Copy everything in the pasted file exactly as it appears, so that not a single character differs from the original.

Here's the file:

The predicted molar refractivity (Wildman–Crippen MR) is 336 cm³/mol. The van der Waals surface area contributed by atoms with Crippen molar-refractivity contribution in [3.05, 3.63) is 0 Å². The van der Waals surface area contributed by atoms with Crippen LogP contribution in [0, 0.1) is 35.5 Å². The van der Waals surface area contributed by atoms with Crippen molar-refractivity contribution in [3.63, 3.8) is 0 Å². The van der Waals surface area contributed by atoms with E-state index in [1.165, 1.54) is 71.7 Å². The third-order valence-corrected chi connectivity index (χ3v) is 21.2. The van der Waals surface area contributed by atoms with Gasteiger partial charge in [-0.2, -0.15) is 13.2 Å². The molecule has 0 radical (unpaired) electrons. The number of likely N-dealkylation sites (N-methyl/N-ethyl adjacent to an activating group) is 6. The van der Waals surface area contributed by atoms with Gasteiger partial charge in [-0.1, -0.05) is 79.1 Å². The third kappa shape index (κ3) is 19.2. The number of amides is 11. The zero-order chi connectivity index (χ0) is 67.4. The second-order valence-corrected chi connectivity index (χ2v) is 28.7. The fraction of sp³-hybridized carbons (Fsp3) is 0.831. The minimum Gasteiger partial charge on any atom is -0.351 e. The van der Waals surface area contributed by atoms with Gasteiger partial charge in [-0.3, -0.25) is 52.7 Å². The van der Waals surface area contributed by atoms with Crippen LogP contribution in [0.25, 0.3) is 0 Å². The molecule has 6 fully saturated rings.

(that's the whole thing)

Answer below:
The predicted molar refractivity (Wildman–Crippen MR) is 336 cm³/mol. The van der Waals surface area contributed by atoms with Crippen molar-refractivity contribution in [3.05, 3.63) is 0 Å². The van der Waals surface area contributed by atoms with Crippen LogP contribution in [0, 0.1) is 35.5 Å². The van der Waals surface area contributed by atoms with Crippen molar-refractivity contribution in [3.63, 3.8) is 0 Å². The van der Waals surface area contributed by atoms with E-state index in [1.165, 1.54) is 71.7 Å². The third-order valence-corrected chi connectivity index (χ3v) is 21.2. The van der Waals surface area contributed by atoms with Gasteiger partial charge in [-0.2, -0.15) is 13.2 Å². The molecule has 0 radical (unpaired) electrons. The number of likely N-dealkylation sites (N-methyl/N-ethyl adjacent to an activating group) is 6. The van der Waals surface area contributed by atoms with Gasteiger partial charge in [-0.1, -0.05) is 79.1 Å². The third kappa shape index (κ3) is 19.2. The number of amides is 11. The zero-order chi connectivity index (χ0) is 67.4. The second-order valence-corrected chi connectivity index (χ2v) is 28.7. The fraction of sp³-hybridized carbons (Fsp3) is 0.831. The minimum Gasteiger partial charge on any atom is -0.351 e. The van der Waals surface area contributed by atoms with Gasteiger partial charge in [-0.3, -0.25) is 52.7 Å². The van der Waals surface area contributed by atoms with Crippen LogP contribution in [0.25, 0.3) is 0 Å². The molecule has 6 fully saturated rings.